ii. Quick facts: vultures, owls, geese, swans, wolves, French angelfish… stick to their partners.

     iii. Fascinating mating ritual of the bald eye eagles.

  b.       More monogamous than humans.

   i. Birds and animals who are monogamous are less likely to cheat on their spouses than humans.

     ii. Human statistics on affairs and divorces.

3.       Body B – Building a home to live out their lives.

  a.       Time and effort invested.

   i. Bald eagle habitat: North America.

   ii. Biggest bald eagle habitat discovered in Florida: 9.5 feet diameter and 20 feet deep, weighing 2 metric tons.

4.       Conclusion – These are fascinating birds.

  a.       They offer us some moral object lessons.

   i. God’s 7th commandment “Thou shalt not commit adultery”.

     ii. We ought to invest time and effort in building up our marriages and raising our children.


And so, my introduction, following through with some of the writing principles introduced above, may look as basic as below:

The American bald eagle is an object lesson for today’s family. The birds bear a unique name due to their dark brown colored bodies which are differentiated from their white heads, which can in some light make them look bald ( These are beautiful creatures that come in sizable proportions, with wingspreads that may reach approximately seven feet and also gain up to 4 feet in height ( According to NatGEO TV (July 31, 2019) broadcast, these remarkable birds are carnivorous and are largely fish eaters. These facts are impressive, but they are incomparable to the reality of their human-like properties. Nature preserves some ideals of Edenic family values through at least one species of fascinating birds, that lead a monogamous life and makes an investment of time and effort in building a comfortable home for its immediate family.

Paraphrasing is a must-have skill for writing research and other academic papers. Often, research and academic papers require you to build up your case on a topic, or provide background information, which is done by referring to researchers and experts who have already published in the field and on the given topic area. Here you are likely to be confronted with the dilemma, “Should I quote or paraphrase?”.

Ideally, you should not overly quote a resource unless it conveys everything you want to say in a few words. Quoting a resource is valid:

  • if the quotation is from an authority on the subject area, or
  • if the words are much clearer and expressive than you could yourself produce, or
  • if the words are technical/ industry/ medical etc. terminologies.

When you do quote, remember to name the source, use quotation marks if it is under 40 words or indent the passage if it is over 40 words, and cite the resource using the appropriate in-text and end of paper reference list formats. However, in most cases, you are more likely to paraphrase than quote. Paraphrasing is the process of restating someone’s words in your own words without losing the original thought. So how do you do it?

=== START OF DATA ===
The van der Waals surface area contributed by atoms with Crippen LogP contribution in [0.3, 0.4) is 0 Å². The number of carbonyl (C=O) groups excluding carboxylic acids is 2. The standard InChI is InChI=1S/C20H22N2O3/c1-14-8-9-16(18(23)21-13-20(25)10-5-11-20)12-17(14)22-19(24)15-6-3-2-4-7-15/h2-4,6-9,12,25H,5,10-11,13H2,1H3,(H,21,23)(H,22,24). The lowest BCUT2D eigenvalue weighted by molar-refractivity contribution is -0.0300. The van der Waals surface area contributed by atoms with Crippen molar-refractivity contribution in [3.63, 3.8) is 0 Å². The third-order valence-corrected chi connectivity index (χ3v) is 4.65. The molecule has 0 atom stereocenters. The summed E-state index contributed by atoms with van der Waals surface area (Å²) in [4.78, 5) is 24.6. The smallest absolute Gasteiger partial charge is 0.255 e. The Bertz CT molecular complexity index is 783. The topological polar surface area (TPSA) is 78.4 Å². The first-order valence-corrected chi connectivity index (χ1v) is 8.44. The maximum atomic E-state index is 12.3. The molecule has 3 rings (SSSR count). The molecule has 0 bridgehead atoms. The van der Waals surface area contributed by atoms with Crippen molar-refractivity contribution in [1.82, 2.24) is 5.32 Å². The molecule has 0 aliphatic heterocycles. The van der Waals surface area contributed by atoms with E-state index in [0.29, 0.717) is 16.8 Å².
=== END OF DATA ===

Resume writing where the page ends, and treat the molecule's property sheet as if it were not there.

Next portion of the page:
First, let’s look at an incorrect method of paraphrasing. The following example results in plagiarism rather than an acceptable paraphrase:

Original text


Incorrect paraphrase

This study examines the definition of theory and the implications it has for the theory-building research. By definition, theory must have four basic criteria: conceptual definitions, domain limitations, relationship-building, and predictions.

Source: Wacker, J. G. (1998). A definition of theory: research guidelines for different theory-building research methods in operations management. Journal of Operations Management, 16, 361–385. Retrieved from article/pii/S0272696398000199

Wacker (1998) in his study looks at the proper definition of theory which must include the four basic criteria: conceptual definitions, domain limitations, relationship-building, and predictions.


Why is this plagiarism?

1.     Even though the writer has given credit to the actual source and has not lost the author’s original thought, much of the writing language is borrowed directly from the original text and there are no quotation marks (Notice the bolded words above).

2.     The writer has taken three or more words in a row from the original text.

3.     All the writer has done is used linking words to connect the two sentences.

Okay, so how is it done? Here are a few strategies that can simplify the paraphrasing process:

  1. Always give credit to the original source.
  2. Apply synonyms wherever needed but keep the keywords intact.
  3. Rewrite in a different sentence structure.
  4. Employ active voice or passive voice to sound different from the original.
  5. Use phrases or alter the parts of speech to bring in the variation.

Notice below how the paraphrase for the above passage could have been written:

Original text


An acceptable paraphrase

This study examines the definition of theory and the implications it has for the theory-building research. By definition, theory must have four basic criteria: conceptual definitions, domain limitations, relationship-building, and predictions.

Source: Wacker, J. G. (1998). A definition of theory: research guidelines for different theory-building research methods in operations management. Journal of Operations Management, 16, 361–385. Retrieved from article/pii/S0272696398000199

In seeking to share the broad perspective and guidelines on theory-building research, Wacker (1998) offers a four phased definitional framework from previous academic literature on what a theory is. It must be understood conceptually, disclose its boundaries, reveal its relationships, and make reliable predictions (Wacker, 1998, p. 363).